I was never the athlete in my family or at school. I tried many sports, but most of the time, I would carry the bags or assist the coaches with organizing. As I got older, I realized my problem was I needed to look further. Some things don’t require certain abilities I didn’t have.
I was determined to do something; I mentioned running, and I took up golf, and I was ok with that. I do well in kayaking; I can out-kayak my husband, a natural and award-winning runner. I have the mechanics down pat. I took the same class he did, but I got how to paddle.
There are lots of metaphors in life about paddles and boats. Here are some:
- Paddle your own canoe
- Everyone is expected to paddle
- We are all in the same boat
- Anyone who does not paddle pokes holes in the canoe
- My favorite: Up a creek without a paddle.
These are all helpful expressions to imagine movement. Like kayaking, you need a paddle to move your work life and use something to propel you forward. You need to get a grip on something to apply the energy to move. You are up the creek, drifting without control if you don’t have something.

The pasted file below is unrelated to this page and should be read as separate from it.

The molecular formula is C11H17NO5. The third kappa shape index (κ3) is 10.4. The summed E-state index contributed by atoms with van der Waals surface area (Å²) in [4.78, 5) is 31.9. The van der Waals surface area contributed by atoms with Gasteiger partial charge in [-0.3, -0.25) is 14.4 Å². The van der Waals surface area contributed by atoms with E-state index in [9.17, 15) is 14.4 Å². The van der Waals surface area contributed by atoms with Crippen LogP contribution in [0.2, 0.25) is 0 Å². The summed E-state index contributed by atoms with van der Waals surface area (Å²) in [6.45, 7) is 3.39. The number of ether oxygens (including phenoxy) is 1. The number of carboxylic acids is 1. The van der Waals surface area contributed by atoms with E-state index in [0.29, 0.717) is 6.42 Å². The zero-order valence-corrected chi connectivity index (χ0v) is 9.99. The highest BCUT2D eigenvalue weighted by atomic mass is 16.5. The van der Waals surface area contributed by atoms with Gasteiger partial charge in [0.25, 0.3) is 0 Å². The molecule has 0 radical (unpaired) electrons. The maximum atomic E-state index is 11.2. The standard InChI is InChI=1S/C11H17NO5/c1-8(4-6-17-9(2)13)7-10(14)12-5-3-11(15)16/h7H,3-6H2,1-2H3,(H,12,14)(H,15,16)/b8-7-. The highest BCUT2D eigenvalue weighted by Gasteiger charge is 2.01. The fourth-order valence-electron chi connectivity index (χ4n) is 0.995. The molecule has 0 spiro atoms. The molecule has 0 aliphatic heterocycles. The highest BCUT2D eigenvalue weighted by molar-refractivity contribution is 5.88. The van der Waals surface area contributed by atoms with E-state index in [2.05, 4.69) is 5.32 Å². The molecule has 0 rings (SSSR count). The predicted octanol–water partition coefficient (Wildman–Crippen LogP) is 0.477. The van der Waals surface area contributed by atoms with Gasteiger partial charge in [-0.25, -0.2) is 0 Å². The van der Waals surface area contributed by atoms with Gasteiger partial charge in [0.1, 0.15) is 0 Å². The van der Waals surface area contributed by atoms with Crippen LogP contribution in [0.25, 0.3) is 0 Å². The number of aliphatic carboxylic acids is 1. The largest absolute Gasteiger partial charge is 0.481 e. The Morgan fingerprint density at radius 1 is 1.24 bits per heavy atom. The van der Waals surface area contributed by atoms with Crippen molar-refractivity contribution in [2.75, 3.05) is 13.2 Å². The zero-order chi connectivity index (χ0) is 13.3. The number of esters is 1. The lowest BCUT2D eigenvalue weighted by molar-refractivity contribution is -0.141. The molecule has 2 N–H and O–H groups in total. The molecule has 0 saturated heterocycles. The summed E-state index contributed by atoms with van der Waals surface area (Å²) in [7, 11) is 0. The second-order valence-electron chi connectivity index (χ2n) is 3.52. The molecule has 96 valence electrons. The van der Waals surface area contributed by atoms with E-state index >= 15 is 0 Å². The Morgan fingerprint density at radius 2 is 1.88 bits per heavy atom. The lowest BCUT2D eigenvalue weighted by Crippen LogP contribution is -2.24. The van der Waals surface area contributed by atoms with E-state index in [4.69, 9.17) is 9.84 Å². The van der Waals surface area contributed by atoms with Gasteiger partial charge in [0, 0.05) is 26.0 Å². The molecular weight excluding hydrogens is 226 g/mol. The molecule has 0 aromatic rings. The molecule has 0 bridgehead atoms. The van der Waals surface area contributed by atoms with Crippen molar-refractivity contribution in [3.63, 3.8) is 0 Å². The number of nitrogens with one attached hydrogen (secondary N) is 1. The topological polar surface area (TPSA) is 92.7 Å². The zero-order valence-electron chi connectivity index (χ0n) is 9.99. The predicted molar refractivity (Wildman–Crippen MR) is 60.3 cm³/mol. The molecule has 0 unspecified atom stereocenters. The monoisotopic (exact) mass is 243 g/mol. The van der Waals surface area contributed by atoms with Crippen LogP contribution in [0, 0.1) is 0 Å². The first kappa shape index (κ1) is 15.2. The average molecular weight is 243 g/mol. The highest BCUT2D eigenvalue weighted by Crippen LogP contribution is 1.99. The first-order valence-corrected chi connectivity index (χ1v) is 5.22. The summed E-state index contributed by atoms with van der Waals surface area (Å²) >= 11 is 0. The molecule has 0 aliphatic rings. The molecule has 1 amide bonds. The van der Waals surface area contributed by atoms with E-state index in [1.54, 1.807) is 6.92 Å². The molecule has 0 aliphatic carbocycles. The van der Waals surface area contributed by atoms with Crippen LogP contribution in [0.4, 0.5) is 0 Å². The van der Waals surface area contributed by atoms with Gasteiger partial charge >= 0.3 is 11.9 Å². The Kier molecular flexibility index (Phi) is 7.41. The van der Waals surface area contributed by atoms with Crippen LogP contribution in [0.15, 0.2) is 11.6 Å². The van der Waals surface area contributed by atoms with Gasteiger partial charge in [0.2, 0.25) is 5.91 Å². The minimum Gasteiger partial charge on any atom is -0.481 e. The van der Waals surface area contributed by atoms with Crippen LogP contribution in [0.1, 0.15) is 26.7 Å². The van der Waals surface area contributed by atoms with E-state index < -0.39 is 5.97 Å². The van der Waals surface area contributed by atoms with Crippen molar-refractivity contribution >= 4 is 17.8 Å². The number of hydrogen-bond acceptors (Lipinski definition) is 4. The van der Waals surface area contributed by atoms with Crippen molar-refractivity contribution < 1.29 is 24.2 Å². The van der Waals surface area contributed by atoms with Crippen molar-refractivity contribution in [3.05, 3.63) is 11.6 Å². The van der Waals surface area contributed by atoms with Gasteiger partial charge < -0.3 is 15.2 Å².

So, what can help you at work? There are lots of paddles. Here are some:
- Taking charge of your skills. Pursuing training and experience and ensuring you know how to do it right. That is the competence paddle.
- Trying out your new skills and working with others to get feedback. That is the confidence paddle.
Everyone needs those two paddles. When you think of your job, what skills do you need to master? What are you doing to test those skills and get feedback?
If you can get these down pat, you can move on in the direct direction. Over the next two weeks, the blog will be about charting the course for your boat.